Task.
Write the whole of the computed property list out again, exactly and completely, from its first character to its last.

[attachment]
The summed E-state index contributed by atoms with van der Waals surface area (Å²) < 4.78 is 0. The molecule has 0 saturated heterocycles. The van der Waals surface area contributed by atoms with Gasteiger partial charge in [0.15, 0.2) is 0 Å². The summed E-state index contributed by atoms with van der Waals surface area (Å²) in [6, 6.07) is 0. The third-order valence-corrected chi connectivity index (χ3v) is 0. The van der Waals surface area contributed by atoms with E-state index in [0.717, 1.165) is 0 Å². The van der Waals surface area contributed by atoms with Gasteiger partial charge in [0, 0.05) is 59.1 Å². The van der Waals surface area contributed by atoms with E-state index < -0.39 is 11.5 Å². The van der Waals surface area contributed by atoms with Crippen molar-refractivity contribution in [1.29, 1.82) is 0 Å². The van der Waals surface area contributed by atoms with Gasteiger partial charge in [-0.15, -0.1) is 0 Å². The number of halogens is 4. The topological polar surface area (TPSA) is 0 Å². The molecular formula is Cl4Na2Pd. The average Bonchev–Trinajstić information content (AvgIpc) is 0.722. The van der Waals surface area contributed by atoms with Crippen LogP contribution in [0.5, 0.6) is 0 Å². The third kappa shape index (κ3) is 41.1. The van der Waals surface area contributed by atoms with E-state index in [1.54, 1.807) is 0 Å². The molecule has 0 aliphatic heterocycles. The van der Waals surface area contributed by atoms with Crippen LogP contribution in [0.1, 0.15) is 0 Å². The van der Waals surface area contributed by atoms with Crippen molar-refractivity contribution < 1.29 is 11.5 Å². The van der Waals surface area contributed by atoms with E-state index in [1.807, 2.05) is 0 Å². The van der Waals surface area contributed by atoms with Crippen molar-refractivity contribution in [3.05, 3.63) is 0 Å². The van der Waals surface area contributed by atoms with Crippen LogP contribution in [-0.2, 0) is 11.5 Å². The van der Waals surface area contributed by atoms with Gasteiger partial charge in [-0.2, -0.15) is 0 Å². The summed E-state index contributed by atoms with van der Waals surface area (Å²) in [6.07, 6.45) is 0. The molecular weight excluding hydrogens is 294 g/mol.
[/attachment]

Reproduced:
The summed E-state index contributed by atoms with van der Waals surface area (Å²) < 4.78 is 0. The molecule has 0 saturated heterocycles. The van der Waals surface area contributed by atoms with Gasteiger partial charge in [0.15, 0.2) is 0 Å². The summed E-state index contributed by atoms with van der Waals surface area (Å²) in [6, 6.07) is 0. The third-order valence-corrected chi connectivity index (χ3v) is 0. The van der Waals surface area contributed by atoms with E-state index in [0.717, 1.165) is 0 Å². The van der Waals surface area contributed by atoms with Gasteiger partial charge in [0, 0.05) is 59.1 Å². The van der Waals surface area contributed by atoms with E-state index < -0.39 is 11.5 Å². The van der Waals surface area contributed by atoms with Crippen molar-refractivity contribution in [1.29, 1.82) is 0 Å². The van der Waals surface area contributed by atoms with Gasteiger partial charge in [-0.15, -0.1) is 0 Å². The number of halogens is 4. The topological polar surface area (TPSA) is 0 Å². The molecular formula is Cl4Na2Pd. The average Bonchev–Trinajstić information content (AvgIpc) is 0.722. The van der Waals surface area contributed by atoms with Crippen LogP contribution in [0.5, 0.6) is 0 Å². The third kappa shape index (κ3) is 41.1. The van der Waals surface area contributed by atoms with E-state index in [1.54, 1.807) is 0 Å². The molecule has 0 aliphatic heterocycles. The van der Waals surface area contributed by atoms with Crippen LogP contribution in [0.1, 0.15) is 0 Å². The van der Waals surface area contributed by atoms with Crippen molar-refractivity contribution < 1.29 is 11.5 Å². The van der Waals surface area contributed by atoms with E-state index in [1.807, 2.05) is 0 Å². The van der Waals surface area contributed by atoms with Crippen molar-refractivity contribution in [3.05, 3.63) is 0 Å². The van der Waals surface area contributed by atoms with Crippen LogP contribution in [-0.2, 0) is 11.5 Å². The van der Waals surface area contributed by atoms with Gasteiger partial charge in [-0.2, -0.15) is 0 Å². The summed E-state index contributed by atoms with van der Waals surface area (Å²) in [6.07, 6.45) is 0. The molecular weight excluding hydrogens is 294 g/mol.